The recently enacted 2021 Infrastructure Act contains an important provision providing financial assistance–two million a year for five years—to assist States in adopting pollinator-friendly practices and in creating pollinator-friendly habitats along roads and highways. This addresses, in part, the sharp decline in pollinator populations—bees, butterflies, et al.— which threatens our food supply. Pollinators are essential to agriculture: Approximately one third of the food we eat would not exist without them.
Pesticides and climate change—flooding, hurricanes, wildfires, drought— are major causes of pollinator loss. In 2015, the serious threat to bees led President Obama to create a study task force which, after investigation, called on the Department of Agriculture to track colony loss and to restore millions of acres of land to pollinator habitat. Needless to say, that hasn’t happened: Greatly reduced colonies of rented bees are now trucked all over the country to pollinate crops. Hopefully, Federal financial support will make a difference.
We too can help pollinators by growing a diversity of plants with a succession of bloom throughout the growing season and by eliminating pesticides in our gardens. I don’t grow crops but I would not want a garden without the joyful presence of butterflies and bumblebees. One of my favorite pollinator-friendly plants is yellow foxglove (Digitalis grandiflora) which has thickly seeded itself in the gravel driveway and gravel paths. Bees love it. And so do I. Photos below. ( Yes, foxgloves are tennis fans.)
In 2021, orchids (Epipactis helleborine) also volunteered in the driveway and paths. The plants have pleated leaves and short stems entirely covered with tiny, exquisite flowers. The orchid is native in Europe and has naturalized here. It was discovered in New York in 1879 and many gardeners call it the weedy orchid and pluck it out. Not me. I think it’s special. Photos below.
Another special plant is a Rhododendron I’ve had for years but it flowered for the first time in 2021, producing elegant, bi-color pink and primrose-yellow bells. Talk about the wow factor! All my Rhododendrons bloomed like crazy last year but this one dazzled. Its tag is long gone. Can anyone identify? Photo below.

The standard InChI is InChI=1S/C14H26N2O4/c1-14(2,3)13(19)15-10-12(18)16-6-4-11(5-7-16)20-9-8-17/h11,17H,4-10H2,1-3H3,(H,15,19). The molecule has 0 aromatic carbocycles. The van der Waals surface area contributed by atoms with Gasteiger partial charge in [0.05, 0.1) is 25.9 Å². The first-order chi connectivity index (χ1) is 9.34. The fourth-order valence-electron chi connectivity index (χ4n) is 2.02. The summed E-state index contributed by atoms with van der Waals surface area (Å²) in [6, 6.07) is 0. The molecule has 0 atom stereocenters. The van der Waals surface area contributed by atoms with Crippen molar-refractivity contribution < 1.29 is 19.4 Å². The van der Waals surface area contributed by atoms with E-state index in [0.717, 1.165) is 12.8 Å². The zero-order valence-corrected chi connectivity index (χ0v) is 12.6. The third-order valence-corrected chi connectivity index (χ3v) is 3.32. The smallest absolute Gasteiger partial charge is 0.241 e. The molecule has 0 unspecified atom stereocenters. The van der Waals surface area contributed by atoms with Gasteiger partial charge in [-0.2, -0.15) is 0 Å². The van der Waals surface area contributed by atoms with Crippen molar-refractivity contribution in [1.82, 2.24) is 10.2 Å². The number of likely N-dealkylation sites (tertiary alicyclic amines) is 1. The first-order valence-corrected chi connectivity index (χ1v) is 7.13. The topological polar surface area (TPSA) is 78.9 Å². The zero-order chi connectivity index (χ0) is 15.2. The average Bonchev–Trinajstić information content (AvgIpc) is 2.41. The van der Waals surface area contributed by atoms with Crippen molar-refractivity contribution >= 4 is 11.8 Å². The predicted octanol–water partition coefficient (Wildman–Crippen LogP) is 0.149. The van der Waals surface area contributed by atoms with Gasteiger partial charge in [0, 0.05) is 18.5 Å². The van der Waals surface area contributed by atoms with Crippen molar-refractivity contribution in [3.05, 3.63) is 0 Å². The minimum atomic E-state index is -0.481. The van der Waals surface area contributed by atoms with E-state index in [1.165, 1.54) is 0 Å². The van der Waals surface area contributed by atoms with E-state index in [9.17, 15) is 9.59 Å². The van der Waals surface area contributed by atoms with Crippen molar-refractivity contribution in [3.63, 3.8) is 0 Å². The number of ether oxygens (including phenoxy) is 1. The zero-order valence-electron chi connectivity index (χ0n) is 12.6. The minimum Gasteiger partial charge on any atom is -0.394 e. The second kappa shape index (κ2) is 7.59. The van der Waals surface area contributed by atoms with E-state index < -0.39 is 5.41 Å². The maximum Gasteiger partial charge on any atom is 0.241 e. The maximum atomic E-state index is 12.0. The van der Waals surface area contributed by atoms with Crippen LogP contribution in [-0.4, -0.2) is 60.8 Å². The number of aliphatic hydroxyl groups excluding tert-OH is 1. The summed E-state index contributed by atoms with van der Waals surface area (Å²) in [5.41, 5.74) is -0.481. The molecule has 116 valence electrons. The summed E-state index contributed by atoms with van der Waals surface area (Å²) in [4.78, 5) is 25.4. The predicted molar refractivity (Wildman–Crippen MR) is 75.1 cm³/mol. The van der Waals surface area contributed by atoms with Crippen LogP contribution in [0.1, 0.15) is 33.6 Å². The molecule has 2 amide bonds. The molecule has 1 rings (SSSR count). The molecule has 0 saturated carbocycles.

Finally, I was very impressed with Salvia Rockin’ Playin’ The Blues. I planted it last Spring and it bloomed all Summer, Fall, and into Winter. December Photo below. (See also the March 28 post, “Early Spring/2021: Expectations”.)
Alas, 2021 was not all good. Hostile anti-vaccine and anti-mask agitators increased the life-threatening risk of Covid infection. And, on January 6, treasonous, domestic-terrorist thugs stormed the Capital intent on violently overthrowing our newly elected government. Very scary.
Years ago, The New York Times Metropolitan Diary reported the following conversation between two women:
Woman one: “This morning I listened to NBC. They predicted a very cold day and possible heavy rain or snow flurries.”
Woman two:” I listen to CBS. They usually predict much better weather.”
Hopefully, thanks to the House Select Committee investigating the January 6, 2021 insurrection and to the United States Department of Justice, 2022 may yet prove to be a CBS kind of year.
The mail-order plants I’ve purchased for 2022 make me happy. (Remember happy?) And I’ve been informed that a new mail-order Nursery, Deer Country Gardens, will open this year, specializing in deer-resistant native perennials. Something to look forward to. Much to talk about and share.
Wishing you all a Wonderful, Safe, and Healthy 2022!